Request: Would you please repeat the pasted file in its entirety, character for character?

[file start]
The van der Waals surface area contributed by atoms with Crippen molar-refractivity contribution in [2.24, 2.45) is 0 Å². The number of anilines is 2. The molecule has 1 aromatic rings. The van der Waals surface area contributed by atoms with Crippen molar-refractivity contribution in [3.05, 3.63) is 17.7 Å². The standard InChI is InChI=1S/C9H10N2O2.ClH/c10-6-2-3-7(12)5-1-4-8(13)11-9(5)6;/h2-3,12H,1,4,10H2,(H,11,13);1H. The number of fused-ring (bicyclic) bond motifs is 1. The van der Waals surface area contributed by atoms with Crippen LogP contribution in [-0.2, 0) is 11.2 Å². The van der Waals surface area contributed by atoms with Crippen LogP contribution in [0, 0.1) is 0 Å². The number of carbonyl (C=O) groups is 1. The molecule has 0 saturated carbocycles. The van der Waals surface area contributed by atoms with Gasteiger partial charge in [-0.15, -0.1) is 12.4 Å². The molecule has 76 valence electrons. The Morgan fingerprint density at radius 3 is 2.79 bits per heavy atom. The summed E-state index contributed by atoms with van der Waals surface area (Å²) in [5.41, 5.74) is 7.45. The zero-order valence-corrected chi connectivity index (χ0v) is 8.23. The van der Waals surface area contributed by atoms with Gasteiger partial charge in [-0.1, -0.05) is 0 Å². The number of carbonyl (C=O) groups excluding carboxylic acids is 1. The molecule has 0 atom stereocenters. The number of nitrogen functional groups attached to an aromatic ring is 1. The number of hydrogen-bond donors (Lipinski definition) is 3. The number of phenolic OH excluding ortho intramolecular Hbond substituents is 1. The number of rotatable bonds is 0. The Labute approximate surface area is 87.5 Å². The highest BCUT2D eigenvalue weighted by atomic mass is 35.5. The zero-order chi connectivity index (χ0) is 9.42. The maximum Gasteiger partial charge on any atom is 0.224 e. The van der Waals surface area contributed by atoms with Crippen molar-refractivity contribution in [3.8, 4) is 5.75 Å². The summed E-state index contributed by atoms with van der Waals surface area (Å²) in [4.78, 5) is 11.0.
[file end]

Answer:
The van der Waals surface area contributed by atoms with Crippen molar-refractivity contribution in [2.24, 2.45) is 0 Å². The number of anilines is 2. The molecule has 1 aromatic rings. The van der Waals surface area contributed by atoms with Crippen molar-refractivity contribution in [3.05, 3.63) is 17.7 Å². The standard InChI is InChI=1S/C9H10N2O2.ClH/c10-6-2-3-7(12)5-1-4-8(13)11-9(5)6;/h2-3,12H,1,4,10H2,(H,11,13);1H. The number of fused-ring (bicyclic) bond motifs is 1. The van der Waals surface area contributed by atoms with Crippen LogP contribution in [-0.2, 0) is 11.2 Å². The van der Waals surface area contributed by atoms with Crippen LogP contribution in [0, 0.1) is 0 Å². The number of carbonyl (C=O) groups is 1. The molecule has 0 saturated carbocycles. The van der Waals surface area contributed by atoms with Gasteiger partial charge in [-0.15, -0.1) is 12.4 Å². The molecule has 76 valence electrons. The Morgan fingerprint density at radius 3 is 2.79 bits per heavy atom. The summed E-state index contributed by atoms with van der Waals surface area (Å²) in [5.41, 5.74) is 7.45. The zero-order valence-corrected chi connectivity index (χ0v) is 8.23. The van der Waals surface area contributed by atoms with Gasteiger partial charge in [-0.1, -0.05) is 0 Å². The number of carbonyl (C=O) groups excluding carboxylic acids is 1. The molecule has 0 atom stereocenters. The number of nitrogen functional groups attached to an aromatic ring is 1. The number of hydrogen-bond donors (Lipinski definition) is 3. The number of phenolic OH excluding ortho intramolecular Hbond substituents is 1. The number of rotatable bonds is 0. The Labute approximate surface area is 87.5 Å². The highest BCUT2D eigenvalue weighted by atomic mass is 35.5. The zero-order chi connectivity index (χ0) is 9.42. The maximum Gasteiger partial charge on any atom is 0.224 e. The van der Waals surface area contributed by atoms with Crippen molar-refractivity contribution in [3.8, 4) is 5.75 Å². The summed E-state index contributed by atoms with van der Waals surface area (Å²) in [4.78, 5) is 11.0.